“This is ridiculous, Rowan. How many damn skin samples do you need?” Debra chafed, propped on the high stool by the lab counter, arm stretched out flat under some kind of moving kinetic energy microscope. Her customary black sweatshirt had been pushed up almost to shoulder height, revealing several slender pinkish lines from earlier scrapings.

Over the past week Debra had been paged to the cell research lab on the third level no less than six times. On each occasion numerous samples had been taken from different areas of her body for study and comparison to those who had died from the atmospheric virus and also with a diverse selection of samples from the viral database that housed genetic data from every Thalian resident on Earth.

“Sorry, Deb, but you’re the only living Thalian donor we’ve got who’s immune to the virus,” Rowan mumbled, nose pressed almost to the monitor as new data filled the screen. “And don’t forget, no self-healing until all the testing is done. I don’t want the findings skewed with data from the same location.”

“Doesn’t the human half of me automatically corrupt your findings?” Debra grimaced as a new painless inch-long scraping automatically started closer to her wrist. The scowl remained on her face as dark eyes glared at Rowan’s back. She only had forty-five minutes until her next class and Damon had promised to let her be master to his slave. It was difficult enough finding time to be alone in a city full of people and helpers and sovereign’s duties and classes. Something had to give and it was usually sleep.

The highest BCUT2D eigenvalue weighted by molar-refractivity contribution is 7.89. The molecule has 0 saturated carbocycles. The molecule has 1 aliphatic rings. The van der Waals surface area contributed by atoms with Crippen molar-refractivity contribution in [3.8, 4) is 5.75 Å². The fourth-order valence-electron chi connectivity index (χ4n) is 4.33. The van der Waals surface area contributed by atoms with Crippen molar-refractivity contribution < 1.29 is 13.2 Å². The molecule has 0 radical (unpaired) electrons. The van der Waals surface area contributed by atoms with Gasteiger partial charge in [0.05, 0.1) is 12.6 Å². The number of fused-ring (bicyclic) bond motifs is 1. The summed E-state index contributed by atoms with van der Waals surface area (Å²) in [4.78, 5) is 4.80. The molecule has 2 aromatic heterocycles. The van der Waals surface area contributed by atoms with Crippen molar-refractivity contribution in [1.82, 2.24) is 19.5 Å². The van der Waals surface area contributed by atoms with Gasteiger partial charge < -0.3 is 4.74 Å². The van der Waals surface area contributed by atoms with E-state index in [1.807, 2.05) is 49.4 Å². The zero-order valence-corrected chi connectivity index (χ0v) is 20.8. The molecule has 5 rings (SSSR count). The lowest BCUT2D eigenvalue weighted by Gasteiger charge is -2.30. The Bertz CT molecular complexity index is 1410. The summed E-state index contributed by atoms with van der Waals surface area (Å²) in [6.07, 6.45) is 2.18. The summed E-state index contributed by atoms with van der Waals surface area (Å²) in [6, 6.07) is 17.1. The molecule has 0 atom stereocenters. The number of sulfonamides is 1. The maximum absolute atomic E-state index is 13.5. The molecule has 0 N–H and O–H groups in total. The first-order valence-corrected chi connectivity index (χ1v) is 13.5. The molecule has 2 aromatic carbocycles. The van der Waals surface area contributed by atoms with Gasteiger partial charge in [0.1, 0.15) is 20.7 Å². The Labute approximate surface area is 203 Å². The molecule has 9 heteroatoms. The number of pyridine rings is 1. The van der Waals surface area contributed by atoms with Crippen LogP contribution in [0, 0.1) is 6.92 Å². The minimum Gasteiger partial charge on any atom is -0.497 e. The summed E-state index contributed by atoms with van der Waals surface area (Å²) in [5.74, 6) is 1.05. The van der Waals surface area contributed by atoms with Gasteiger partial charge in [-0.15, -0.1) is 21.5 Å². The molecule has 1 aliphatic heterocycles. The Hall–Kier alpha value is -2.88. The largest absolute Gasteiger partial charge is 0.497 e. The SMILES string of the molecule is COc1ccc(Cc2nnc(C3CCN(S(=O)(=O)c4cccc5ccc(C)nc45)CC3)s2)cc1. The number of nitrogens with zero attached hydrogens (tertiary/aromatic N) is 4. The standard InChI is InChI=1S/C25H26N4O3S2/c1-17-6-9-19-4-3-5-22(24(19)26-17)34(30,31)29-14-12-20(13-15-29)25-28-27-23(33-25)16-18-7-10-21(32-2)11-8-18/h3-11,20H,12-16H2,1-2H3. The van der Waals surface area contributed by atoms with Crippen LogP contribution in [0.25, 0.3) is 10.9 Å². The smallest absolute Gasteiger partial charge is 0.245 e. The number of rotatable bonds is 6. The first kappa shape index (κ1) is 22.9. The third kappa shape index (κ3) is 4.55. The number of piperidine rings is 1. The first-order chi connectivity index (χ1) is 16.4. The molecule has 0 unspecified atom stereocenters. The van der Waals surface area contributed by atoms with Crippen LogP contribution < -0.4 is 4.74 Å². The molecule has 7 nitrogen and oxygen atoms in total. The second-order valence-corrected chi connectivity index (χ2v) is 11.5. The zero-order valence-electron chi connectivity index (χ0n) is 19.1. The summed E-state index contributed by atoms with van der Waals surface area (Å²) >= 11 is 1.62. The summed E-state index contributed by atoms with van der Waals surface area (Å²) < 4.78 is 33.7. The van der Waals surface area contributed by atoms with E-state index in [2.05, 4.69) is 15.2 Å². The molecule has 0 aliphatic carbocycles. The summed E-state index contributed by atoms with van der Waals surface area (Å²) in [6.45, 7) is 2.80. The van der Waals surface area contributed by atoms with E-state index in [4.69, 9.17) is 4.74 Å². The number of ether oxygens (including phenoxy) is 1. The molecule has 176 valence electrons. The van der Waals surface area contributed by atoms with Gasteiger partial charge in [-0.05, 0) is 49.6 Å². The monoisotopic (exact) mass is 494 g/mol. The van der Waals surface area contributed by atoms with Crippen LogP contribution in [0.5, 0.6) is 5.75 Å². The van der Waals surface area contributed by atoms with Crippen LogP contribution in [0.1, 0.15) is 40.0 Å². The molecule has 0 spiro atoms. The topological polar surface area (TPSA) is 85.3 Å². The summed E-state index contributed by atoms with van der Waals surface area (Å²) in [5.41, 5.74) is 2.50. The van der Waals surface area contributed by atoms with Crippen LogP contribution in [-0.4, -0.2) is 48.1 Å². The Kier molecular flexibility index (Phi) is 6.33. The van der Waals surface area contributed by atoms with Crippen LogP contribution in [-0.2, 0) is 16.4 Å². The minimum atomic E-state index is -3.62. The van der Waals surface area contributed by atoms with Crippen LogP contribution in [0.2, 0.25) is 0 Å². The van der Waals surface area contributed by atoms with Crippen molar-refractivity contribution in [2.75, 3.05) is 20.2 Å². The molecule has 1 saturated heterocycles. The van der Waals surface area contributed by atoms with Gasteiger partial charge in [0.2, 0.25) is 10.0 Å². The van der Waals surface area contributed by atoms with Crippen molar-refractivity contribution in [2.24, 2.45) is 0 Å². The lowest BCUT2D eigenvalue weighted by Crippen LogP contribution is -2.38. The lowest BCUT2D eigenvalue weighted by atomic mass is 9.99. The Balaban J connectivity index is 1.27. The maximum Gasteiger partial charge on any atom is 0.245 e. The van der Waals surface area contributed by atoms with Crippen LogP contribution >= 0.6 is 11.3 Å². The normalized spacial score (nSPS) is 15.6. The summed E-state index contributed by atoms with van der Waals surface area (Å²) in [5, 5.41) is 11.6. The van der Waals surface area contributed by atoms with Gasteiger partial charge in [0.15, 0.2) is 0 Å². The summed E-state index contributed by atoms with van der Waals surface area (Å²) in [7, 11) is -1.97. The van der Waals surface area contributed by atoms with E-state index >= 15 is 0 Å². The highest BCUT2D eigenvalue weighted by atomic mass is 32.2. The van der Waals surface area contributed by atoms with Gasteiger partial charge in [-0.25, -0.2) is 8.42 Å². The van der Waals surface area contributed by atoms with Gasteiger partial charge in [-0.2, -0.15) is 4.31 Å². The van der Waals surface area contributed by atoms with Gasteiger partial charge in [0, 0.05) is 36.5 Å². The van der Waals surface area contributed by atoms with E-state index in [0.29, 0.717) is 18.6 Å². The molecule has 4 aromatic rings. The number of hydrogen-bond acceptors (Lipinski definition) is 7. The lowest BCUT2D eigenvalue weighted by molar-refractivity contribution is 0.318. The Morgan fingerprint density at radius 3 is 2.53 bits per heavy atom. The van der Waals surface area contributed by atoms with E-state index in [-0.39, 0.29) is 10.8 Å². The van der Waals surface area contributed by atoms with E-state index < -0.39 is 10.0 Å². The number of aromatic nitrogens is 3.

Frustrated by the delay, Debra sighed and went back to boring imaginary holes in her current nemesis.

Rowan grinned, noting the pouting mouth and snapping brown eyes. One could almost feel the irritation radiating in waves from the younger woman. “Don’t you worry about that, honey. Your genetic makeup is predominantly Thalian. The human substance you have is easily factored out.”

“Really?” Debra said, thinking of her mother’s new found happiness. “Don’t tell Edith that. Let her go on believing I’m half and half.” Ever since the truth had come out about Debra’s parentage, Edith had made a point of texting, Thalian style, or dropping by one of her classes almost on a daily basis. Debra loved seeing her mother but was beginning to feel like a rescued abductee whose parent refused to let them out of their sight.

“Whatever you and I discuss, medically speaking, is privileged,” Rowan replied tolerantly. All in all, Debra continued to be more resilient and adaptive than many had first expected. With most everyone but the fish hoping for a moment of her time, Rowan couldn’t resist having a little fun. “And speaking as your doctor, how much longer is this game going to continue.”